"Feminisim is a structual analysis of a world that oppresses women. An idealology that patriachy exists and needs to end." – Jessica Valenti


If that is indeed this is the manifesto of the 3rd wave of feminism, I am inclined to agree with it. But it comes with a caveat. Ms. Schafly mocks how some feminists were shocked that after passing their child-bearing years that when they wanted to have a child how difficult, if not impossible that goal was. I do believe it is possible to have your cake and eat it too, but man, to walk a path that narrow takes a lot of moxie. James Franco seems to have the world in his palm. His career and his pursuits are enviable and this is where I think many hostile feminists get their panties wadded up.


Though he does not have a main squeeze publicly, there are certain difference between men living a well-rounded life than from women isn’t simply due to a specific cultural, political or social agenda. Some of it owes itself to an impossible to deny biological imperative. Whether he decides at 35, 45, or even 55, he can. On the flipside, I have spoken to several established professional women who if not past those prime years to be a mother, for whom they are quickly approaching. I think that this is what plays a part of the anger in the ‘femme’ feminists, who went to the right schools and worked their way up the corporate ladder (or whatever ladder they chose to climb) and find that after all their accomplishments and perceived success, now that they would like to be a Mother, they can’t. I think that is why feminists seem to blame the hierarchy for something that is beyond anyone’s control.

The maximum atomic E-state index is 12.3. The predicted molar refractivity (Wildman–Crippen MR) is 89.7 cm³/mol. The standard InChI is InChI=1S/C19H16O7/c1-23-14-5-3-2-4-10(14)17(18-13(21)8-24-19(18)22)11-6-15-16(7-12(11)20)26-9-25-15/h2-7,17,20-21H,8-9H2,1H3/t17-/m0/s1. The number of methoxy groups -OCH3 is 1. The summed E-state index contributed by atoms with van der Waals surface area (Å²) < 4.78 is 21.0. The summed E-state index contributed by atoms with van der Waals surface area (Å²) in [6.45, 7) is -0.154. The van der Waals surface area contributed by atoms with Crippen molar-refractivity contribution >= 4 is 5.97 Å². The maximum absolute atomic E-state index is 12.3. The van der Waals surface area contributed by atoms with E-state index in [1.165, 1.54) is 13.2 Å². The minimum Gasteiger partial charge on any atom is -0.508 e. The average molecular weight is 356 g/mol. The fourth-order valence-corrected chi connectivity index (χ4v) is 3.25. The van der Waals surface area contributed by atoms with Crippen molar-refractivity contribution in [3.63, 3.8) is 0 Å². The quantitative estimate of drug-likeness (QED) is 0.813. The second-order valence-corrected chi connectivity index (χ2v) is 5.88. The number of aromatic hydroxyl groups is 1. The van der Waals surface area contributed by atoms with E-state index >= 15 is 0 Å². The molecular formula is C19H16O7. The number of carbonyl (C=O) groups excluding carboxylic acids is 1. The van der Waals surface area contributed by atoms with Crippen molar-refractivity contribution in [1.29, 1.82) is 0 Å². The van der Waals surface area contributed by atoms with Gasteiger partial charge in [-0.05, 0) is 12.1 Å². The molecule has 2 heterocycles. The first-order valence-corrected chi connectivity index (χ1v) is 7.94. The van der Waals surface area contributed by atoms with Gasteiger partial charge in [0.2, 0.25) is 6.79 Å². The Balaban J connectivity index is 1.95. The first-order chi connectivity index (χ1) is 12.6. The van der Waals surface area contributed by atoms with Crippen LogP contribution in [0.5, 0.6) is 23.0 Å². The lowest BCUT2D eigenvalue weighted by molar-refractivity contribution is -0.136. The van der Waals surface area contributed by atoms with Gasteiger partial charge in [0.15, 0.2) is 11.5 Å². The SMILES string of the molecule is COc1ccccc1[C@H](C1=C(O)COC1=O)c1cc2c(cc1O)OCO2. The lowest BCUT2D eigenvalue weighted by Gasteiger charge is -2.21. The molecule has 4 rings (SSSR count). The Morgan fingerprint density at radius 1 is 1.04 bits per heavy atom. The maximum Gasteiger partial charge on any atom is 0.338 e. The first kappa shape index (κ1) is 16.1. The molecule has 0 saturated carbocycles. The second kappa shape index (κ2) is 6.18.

And you know what else I think that biology has done to the Carrie Bradshaw’s of the world? The social environment that spawned the ‘New Girl Order’ also had the unintended consequence of 'Lost Boys Syndrome' of men, as I think ‘Manning Up’ may hint at. Sure, girls can do a lot of things that boys can, even to the point where they do them better. But there is one thing that they can’t make men do, and that is participate in self-eradicating relationships. When I visit here for my next entry, I will pick up from here, talking about how different it is for men to step off the merry-go-round of love and relationship, and why there has to be ‘motivation’ for men now that we have been relieved of the biological imperative to procreate.

9 comments:

LceeL said...

You know, one of the things I really like about you is that when I make a comment on your blog, I am required - REQUIRED - to think. I can't just throw something out there, off the cuff, superficial. Not that my comments on other blogs are actually 'superficial' - but few of those other blogs require the depth of self examination that yours does.

FYI

Toon said...

I wish NPR would revitalize their weekend programming. It's gotten awfully stale.

Jonthy, Alice the uppity white cat's babysitter said...